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Br J Radiol. 1999 May;72(857):457-60.

Increased first trimester nuchal translucency: pregnancy and infant outcomes after routine screening for Down's syndrome in an unselected antenatal population.

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Feto-Maternal Medicine Unit, Homerton Hospital, London, UK.


Although increased nuchal translucency (NT) has been linked to a wide range of fetal chromosomal abnormalities and genetic syndromes, very few studies have looked at the outcomes of chromosomally normal pregnancies in unselected obstetric populations. This study aims to evaluate the outcomes of pregnancies with nuchal translucency measurements greater than or equal to 4 mm in a low risk obstetric population attending for routine first trimester screening. Women attending for booking scans were routinely offered nuchal translucency measurement as a screening test for Down's syndrome between 10 and 14 weeks gestation. The prevalence of increased nuchal translucency was 0.8% (n = 53). There were 15 (28.3%) chromosomal abnormalities, the commonest of which was Down's syndrome. Of the 38 chromosomally normal pregnancies, seven resulted in intrauterine death, early neonatal death or termination of pregnancy. The remaining 31 cases resulted in livebirths, of which two infants now exhibit developmental delay of unknown aetiology and one has been diagnosed as having Noonan's syndrome. 10 (19%) pregnancies were diagnosed as having major anatomical malformations resulting in fetal or neonatal demise or requiring postnatal surgery. In a routine obstetric population, the finding of an NT measurement greater than or equal to 4 mm is associated with a poor pregnancy outcome in the majority of cases, mainly owing to chromosomal abnormality. This study establishes the need for focused fetal assessment in cases with such first trimester findings.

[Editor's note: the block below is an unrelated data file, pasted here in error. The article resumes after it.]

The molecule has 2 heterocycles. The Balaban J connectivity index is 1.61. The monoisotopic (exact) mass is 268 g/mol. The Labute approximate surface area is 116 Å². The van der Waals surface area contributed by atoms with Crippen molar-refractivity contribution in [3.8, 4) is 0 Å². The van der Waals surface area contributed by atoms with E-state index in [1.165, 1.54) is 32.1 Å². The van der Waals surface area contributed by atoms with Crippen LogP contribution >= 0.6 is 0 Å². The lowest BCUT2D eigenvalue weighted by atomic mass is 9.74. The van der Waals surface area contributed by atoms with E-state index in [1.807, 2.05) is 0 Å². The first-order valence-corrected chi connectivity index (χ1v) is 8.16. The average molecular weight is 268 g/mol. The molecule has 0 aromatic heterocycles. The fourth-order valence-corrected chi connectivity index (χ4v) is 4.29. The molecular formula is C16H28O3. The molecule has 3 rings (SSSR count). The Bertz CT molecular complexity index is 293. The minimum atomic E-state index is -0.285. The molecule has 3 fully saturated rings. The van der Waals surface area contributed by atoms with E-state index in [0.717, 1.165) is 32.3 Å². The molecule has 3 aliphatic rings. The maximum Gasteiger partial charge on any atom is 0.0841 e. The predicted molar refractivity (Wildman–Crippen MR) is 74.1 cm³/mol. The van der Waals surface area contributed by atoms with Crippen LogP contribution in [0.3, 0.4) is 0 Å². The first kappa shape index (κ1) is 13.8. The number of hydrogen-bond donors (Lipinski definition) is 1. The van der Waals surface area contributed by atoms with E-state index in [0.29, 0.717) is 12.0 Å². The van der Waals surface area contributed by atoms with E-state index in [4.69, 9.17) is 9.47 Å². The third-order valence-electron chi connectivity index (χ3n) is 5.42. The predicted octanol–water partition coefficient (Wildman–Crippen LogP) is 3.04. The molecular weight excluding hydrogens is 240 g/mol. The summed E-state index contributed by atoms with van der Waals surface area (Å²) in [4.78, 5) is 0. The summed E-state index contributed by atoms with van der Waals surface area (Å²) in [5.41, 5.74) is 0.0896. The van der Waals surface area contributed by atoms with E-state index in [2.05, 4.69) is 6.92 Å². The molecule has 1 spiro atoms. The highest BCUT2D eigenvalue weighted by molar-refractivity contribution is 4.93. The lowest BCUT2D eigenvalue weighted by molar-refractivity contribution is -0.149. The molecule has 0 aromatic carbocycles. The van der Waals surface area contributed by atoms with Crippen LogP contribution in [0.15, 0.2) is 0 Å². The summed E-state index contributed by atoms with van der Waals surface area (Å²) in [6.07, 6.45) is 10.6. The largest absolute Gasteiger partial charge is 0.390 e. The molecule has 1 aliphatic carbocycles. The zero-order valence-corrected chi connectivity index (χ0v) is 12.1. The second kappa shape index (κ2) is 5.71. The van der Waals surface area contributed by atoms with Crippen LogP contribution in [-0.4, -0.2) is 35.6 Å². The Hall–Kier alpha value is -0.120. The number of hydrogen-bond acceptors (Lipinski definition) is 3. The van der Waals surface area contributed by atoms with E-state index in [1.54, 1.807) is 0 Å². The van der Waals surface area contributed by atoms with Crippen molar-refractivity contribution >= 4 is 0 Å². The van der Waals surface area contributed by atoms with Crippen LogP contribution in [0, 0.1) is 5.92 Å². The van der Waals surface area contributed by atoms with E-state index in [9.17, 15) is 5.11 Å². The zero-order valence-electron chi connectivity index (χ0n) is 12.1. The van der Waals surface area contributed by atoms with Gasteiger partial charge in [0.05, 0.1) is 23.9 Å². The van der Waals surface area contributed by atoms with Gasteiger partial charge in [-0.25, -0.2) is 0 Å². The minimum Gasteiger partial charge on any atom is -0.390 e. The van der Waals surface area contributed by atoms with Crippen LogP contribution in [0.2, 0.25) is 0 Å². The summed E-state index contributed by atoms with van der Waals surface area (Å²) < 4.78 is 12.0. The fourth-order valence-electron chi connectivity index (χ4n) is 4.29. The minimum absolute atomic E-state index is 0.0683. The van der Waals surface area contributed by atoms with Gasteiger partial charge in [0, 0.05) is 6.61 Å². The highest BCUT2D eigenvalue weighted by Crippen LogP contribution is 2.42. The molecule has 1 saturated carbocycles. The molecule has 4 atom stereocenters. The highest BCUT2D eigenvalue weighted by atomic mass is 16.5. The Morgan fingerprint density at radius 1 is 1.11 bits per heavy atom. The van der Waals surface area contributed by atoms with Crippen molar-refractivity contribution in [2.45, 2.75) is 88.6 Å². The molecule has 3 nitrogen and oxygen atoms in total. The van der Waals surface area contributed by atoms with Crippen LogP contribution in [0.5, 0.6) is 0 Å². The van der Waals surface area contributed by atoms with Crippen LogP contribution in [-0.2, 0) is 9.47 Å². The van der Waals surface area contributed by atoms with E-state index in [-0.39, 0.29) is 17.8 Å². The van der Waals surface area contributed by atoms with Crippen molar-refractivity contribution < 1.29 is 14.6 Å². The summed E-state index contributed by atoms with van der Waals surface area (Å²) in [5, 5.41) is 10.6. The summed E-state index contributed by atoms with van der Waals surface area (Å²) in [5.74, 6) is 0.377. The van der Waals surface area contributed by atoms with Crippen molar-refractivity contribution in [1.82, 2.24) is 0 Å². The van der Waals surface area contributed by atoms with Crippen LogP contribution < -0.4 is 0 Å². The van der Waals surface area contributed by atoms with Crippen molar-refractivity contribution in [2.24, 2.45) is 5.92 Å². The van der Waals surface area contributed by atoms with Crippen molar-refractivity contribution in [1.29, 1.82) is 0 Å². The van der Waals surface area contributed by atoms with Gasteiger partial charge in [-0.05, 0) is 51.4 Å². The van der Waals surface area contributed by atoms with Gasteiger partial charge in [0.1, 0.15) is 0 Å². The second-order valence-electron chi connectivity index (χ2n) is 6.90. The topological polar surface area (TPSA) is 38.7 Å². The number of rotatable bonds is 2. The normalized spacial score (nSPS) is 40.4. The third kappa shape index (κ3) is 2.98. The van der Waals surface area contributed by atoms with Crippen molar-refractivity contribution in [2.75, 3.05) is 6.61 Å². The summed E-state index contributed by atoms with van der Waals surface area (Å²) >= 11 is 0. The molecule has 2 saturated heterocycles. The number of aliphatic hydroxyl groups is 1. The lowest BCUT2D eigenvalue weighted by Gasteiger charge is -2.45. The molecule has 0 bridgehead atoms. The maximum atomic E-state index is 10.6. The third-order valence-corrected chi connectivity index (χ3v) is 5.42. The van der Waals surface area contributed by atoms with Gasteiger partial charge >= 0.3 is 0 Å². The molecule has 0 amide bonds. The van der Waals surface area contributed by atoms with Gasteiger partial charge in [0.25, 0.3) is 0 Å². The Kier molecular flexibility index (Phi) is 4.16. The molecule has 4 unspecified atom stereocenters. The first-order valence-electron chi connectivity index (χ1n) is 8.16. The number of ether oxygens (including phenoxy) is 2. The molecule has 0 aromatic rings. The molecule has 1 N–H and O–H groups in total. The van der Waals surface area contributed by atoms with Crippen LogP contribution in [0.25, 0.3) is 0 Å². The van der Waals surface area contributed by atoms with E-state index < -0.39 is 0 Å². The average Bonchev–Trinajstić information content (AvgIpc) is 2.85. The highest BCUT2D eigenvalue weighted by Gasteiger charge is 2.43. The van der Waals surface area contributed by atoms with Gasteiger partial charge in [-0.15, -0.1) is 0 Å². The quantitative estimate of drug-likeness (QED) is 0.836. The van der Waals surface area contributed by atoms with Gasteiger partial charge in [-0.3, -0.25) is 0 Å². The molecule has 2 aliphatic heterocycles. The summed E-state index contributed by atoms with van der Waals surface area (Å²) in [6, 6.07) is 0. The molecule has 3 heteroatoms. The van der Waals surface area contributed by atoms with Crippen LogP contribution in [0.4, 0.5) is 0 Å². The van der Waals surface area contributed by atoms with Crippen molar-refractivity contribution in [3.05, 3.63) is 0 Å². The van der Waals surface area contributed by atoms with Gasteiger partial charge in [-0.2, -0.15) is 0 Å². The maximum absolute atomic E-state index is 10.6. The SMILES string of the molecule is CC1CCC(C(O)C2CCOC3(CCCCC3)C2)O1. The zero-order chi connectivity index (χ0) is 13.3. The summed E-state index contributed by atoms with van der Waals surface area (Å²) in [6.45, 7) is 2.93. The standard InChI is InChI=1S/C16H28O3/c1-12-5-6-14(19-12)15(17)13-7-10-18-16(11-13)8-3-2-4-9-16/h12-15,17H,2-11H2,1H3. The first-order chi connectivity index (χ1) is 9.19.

[Indexed for MEDLINE]

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